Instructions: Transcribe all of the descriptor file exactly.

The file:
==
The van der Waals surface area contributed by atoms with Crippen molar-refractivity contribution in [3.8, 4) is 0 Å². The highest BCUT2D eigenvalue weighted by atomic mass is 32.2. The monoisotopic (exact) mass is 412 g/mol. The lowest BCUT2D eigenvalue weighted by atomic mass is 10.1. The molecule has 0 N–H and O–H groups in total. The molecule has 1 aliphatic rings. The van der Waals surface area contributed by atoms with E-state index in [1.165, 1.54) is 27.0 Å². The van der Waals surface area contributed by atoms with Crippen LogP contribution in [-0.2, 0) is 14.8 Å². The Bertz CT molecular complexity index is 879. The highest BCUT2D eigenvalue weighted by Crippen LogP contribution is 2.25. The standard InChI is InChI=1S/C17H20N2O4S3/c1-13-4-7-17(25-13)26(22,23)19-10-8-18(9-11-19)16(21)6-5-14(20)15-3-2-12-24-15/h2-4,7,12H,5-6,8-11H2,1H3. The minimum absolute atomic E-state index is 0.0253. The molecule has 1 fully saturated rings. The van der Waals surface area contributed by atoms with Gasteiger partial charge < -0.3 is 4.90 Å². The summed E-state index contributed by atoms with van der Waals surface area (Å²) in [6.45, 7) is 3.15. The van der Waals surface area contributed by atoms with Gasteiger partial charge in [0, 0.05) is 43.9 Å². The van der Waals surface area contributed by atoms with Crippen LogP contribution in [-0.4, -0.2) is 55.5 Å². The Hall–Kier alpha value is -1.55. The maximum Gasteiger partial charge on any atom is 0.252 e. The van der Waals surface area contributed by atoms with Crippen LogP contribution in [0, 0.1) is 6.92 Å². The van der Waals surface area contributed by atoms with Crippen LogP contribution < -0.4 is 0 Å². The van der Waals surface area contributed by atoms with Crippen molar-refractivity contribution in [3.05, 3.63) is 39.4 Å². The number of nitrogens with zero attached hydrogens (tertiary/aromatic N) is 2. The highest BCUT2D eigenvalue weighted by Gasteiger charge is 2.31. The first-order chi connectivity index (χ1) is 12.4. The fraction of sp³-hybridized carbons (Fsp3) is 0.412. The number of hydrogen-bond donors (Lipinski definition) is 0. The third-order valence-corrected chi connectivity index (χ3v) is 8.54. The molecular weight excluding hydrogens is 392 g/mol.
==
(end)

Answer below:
The van der Waals surface area contributed by atoms with Crippen molar-refractivity contribution in [3.8, 4) is 0 Å². The highest BCUT2D eigenvalue weighted by atomic mass is 32.2. The monoisotopic (exact) mass is 412 g/mol. The lowest BCUT2D eigenvalue weighted by atomic mass is 10.1. The molecule has 0 N–H and O–H groups in total. The molecule has 1 aliphatic rings. The van der Waals surface area contributed by atoms with E-state index in [1.165, 1.54) is 27.0 Å². The van der Waals surface area contributed by atoms with Crippen LogP contribution in [-0.2, 0) is 14.8 Å². The Bertz CT molecular complexity index is 879. The highest BCUT2D eigenvalue weighted by Crippen LogP contribution is 2.25. The standard InChI is InChI=1S/C17H20N2O4S3/c1-13-4-7-17(25-13)26(22,23)19-10-8-18(9-11-19)16(21)6-5-14(20)15-3-2-12-24-15/h2-4,7,12H,5-6,8-11H2,1H3. The minimum absolute atomic E-state index is 0.0253. The molecule has 1 fully saturated rings. The van der Waals surface area contributed by atoms with Gasteiger partial charge < -0.3 is 4.90 Å². The summed E-state index contributed by atoms with van der Waals surface area (Å²) in [6.45, 7) is 3.15. The van der Waals surface area contributed by atoms with Gasteiger partial charge in [0, 0.05) is 43.9 Å². The van der Waals surface area contributed by atoms with Crippen LogP contribution in [-0.4, -0.2) is 55.5 Å². The Hall–Kier alpha value is -1.55. The maximum Gasteiger partial charge on any atom is 0.252 e. The van der Waals surface area contributed by atoms with Crippen LogP contribution in [0, 0.1) is 6.92 Å². The van der Waals surface area contributed by atoms with Crippen LogP contribution < -0.4 is 0 Å². The van der Waals surface area contributed by atoms with Crippen molar-refractivity contribution in [3.05, 3.63) is 39.4 Å². The number of nitrogens with zero attached hydrogens (tertiary/aromatic N) is 2. The highest BCUT2D eigenvalue weighted by Gasteiger charge is 2.31. The first-order chi connectivity index (χ1) is 12.4. The fraction of sp³-hybridized carbons (Fsp3) is 0.412. The number of hydrogen-bond donors (Lipinski definition) is 0. The third-order valence-corrected chi connectivity index (χ3v) is 8.54. The molecular weight excluding hydrogens is 392 g/mol.